New Wave Media

June 18, 2018

EPA Launches Research Vessel to Monitor Lake Ontario

The 180-foot RV Lake Guardian is the largest research vessel in the EPA fleet and the largest research vessel operating on the Great Lakes. It has a berthing capacity of 41 people, including 14 crew members and 27 visiting scientists. (Photo: EPA)

The 180-foot RV Lake Guardian is the largest research vessel in the EPA fleet and the largest research vessel operating on the Great Lakes. It has a berthing capacity of 41 people, including 14 crew members and 27 visiting scientists. (Photo: EPA)

The U.S. Environmental Protection Agency (EPA) has kicked off an extensive binational initiative to gather critical information about the chemical and biological conditions of Lake Ontario in an effort to better protect and restore the lake and its watershed.

The Cooperative Science Monitoring Initiative involves U.S. and Canadian federal agencies that are partnering with New York State and the Province of Ontario, as well as academic, environmental and ecological organizations working under the Great Lakes Water Quality Agreement aimed at improving the waters of the Great Lakes and issuing a Lakewide Action and Management Plan (LAMP) for each Great Lake on a five-year cycle.

This year the EPA launched R/V Lake Guardian, owned by the EPA Great Lakes National Program Office (GLNPO), for Lake Ontario’s fourth cycle of intensive monitoring to identify environmental threats, set priorities for research and monitoring, and outline further action by governments and the public for its 2018-2022 LAMP.

The priority of this year’s monitoring is to improve the understanding of nutrients entering the Lake Ontario ecosystem and their impacts on water quality and the aquatic food web.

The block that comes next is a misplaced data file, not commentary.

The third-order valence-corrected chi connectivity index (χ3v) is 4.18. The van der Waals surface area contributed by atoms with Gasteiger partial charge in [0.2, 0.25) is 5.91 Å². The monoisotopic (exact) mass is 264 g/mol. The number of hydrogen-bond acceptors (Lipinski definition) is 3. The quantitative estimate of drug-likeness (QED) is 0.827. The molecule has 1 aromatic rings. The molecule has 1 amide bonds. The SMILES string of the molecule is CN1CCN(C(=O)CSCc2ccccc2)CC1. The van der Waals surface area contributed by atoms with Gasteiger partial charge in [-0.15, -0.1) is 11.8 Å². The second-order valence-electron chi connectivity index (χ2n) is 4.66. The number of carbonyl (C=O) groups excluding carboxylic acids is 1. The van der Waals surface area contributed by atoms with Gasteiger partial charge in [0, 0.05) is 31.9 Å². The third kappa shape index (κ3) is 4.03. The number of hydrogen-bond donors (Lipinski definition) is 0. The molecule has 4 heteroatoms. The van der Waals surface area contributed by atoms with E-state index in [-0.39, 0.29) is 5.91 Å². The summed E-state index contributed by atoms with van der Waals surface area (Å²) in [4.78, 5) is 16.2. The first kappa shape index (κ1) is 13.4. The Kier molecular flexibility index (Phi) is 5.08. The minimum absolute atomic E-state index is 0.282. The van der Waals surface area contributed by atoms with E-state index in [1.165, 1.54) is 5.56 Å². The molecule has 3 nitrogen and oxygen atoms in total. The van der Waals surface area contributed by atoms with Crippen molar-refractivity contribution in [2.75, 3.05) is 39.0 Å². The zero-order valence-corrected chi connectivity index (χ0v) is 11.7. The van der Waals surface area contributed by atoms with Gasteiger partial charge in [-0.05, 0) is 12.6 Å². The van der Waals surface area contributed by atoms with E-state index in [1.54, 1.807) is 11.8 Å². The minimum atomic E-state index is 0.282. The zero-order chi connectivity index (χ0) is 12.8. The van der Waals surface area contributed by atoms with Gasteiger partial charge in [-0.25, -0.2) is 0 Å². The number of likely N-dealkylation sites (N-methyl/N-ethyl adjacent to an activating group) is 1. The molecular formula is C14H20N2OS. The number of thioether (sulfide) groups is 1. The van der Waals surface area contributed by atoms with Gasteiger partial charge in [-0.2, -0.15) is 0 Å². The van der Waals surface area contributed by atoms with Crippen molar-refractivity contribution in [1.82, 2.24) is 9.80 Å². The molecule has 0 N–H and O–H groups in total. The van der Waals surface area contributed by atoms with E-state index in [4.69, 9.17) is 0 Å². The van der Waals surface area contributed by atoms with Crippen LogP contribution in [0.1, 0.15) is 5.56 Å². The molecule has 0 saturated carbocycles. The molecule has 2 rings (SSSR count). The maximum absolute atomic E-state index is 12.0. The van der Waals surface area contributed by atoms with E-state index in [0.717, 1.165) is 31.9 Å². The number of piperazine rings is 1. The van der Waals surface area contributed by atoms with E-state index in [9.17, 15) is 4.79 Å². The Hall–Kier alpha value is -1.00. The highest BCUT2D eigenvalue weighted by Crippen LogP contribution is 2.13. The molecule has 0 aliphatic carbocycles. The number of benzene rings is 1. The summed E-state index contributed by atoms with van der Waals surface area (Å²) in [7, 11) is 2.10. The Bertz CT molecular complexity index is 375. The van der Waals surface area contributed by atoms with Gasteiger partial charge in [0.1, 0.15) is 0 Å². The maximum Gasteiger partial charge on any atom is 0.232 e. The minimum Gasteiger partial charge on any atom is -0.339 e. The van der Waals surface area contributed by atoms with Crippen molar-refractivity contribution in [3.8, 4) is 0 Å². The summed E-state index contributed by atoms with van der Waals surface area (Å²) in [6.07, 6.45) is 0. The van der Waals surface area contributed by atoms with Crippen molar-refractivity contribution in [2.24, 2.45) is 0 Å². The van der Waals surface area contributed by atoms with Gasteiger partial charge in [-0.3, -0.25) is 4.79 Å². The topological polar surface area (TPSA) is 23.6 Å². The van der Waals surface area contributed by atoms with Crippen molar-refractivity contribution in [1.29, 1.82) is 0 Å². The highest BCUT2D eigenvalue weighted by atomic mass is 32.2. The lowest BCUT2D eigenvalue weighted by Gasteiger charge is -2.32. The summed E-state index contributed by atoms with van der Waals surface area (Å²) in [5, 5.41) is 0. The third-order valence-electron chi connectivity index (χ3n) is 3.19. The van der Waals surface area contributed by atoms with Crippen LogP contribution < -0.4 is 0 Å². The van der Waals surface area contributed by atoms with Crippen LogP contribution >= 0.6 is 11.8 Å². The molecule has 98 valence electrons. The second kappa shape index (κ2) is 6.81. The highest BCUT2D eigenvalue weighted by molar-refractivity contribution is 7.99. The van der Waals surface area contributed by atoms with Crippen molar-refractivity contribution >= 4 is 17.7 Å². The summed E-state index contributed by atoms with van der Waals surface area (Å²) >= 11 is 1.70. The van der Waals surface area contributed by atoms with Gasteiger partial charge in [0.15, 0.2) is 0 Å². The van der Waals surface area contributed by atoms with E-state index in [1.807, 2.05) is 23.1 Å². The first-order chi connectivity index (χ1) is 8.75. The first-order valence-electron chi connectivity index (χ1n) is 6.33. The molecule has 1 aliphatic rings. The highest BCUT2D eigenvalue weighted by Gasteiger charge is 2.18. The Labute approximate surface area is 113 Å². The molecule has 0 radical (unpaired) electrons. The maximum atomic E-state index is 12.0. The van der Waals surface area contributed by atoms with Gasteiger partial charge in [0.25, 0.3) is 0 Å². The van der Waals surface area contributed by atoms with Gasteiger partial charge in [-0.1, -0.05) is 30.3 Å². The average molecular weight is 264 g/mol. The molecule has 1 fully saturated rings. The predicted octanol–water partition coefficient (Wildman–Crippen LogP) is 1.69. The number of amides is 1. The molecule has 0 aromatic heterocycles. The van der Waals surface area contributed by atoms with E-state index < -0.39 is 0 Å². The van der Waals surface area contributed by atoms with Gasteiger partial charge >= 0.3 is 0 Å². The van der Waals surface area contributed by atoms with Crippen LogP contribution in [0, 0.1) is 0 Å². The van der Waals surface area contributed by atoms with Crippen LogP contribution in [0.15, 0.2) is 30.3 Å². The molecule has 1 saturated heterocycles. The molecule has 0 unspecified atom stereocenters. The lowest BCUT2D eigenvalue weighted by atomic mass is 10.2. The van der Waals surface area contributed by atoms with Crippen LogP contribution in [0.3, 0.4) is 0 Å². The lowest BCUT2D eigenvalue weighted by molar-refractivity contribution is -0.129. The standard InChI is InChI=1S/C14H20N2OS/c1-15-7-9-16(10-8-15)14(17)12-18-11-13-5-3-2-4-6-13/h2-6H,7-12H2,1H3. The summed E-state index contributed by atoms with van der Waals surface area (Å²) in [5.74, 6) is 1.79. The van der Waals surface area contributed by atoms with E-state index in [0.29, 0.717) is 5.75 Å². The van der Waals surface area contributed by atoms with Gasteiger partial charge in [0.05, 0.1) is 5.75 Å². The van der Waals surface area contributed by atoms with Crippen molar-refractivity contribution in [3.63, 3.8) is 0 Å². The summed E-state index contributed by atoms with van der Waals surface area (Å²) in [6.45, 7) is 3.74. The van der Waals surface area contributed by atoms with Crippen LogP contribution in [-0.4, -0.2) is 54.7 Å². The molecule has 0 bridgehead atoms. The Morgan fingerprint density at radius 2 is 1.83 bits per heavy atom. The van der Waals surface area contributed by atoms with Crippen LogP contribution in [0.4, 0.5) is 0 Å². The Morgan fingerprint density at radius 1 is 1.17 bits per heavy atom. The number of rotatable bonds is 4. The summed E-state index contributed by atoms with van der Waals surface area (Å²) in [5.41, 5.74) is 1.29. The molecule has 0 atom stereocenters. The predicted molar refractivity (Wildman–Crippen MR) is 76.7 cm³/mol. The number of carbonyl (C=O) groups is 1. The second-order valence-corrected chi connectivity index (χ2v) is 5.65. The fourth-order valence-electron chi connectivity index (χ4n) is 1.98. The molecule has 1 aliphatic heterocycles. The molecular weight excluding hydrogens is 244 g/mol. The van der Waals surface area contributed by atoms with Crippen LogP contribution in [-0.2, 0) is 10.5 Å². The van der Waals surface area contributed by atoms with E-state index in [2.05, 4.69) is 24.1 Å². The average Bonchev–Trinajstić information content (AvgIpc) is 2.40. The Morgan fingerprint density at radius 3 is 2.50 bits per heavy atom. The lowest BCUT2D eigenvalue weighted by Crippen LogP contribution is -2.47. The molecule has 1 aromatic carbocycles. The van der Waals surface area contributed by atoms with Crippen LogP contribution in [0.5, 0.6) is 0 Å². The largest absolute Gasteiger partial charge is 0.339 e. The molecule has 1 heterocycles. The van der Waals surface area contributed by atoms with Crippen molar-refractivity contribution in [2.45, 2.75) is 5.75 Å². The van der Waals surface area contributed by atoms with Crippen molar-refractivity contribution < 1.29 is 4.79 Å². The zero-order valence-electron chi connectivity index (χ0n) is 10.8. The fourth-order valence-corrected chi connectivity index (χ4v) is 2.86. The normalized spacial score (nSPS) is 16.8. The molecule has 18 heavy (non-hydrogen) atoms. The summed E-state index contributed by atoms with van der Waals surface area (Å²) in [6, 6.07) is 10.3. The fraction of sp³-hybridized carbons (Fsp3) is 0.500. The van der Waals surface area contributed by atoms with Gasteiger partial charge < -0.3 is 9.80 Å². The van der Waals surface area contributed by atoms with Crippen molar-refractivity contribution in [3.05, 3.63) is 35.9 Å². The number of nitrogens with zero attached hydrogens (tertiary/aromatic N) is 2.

Using various research vessels, the agencies will be evaluating nutrients, plankton, prey fish and predator fish. Smaller research boats will focus on near-shore activities such as evaluating nutrients and mussels, as well as performing algae research and diver surveys. The agencies will be using sophisticated equipment such as underwater cameras, satellite imagery, robotic gliders and underwater unmanned vehicles to better characterize and document the lake’s ecosystem.

Once the year-long monitoring program on Lake Ontario is completed, a summary report of their findings will be available for public review.

“We are fully dedicated to ensuring the health of Lake Ontario and all of the Great Lakes so we can better protect, maintain and enhance environmentally sustainable economic opportunities,” said Regional Administrator Pete Lopez. “This cooperative partnership at all levels of government will benefit the health of the lake and the local communities and economies that rely on it.”

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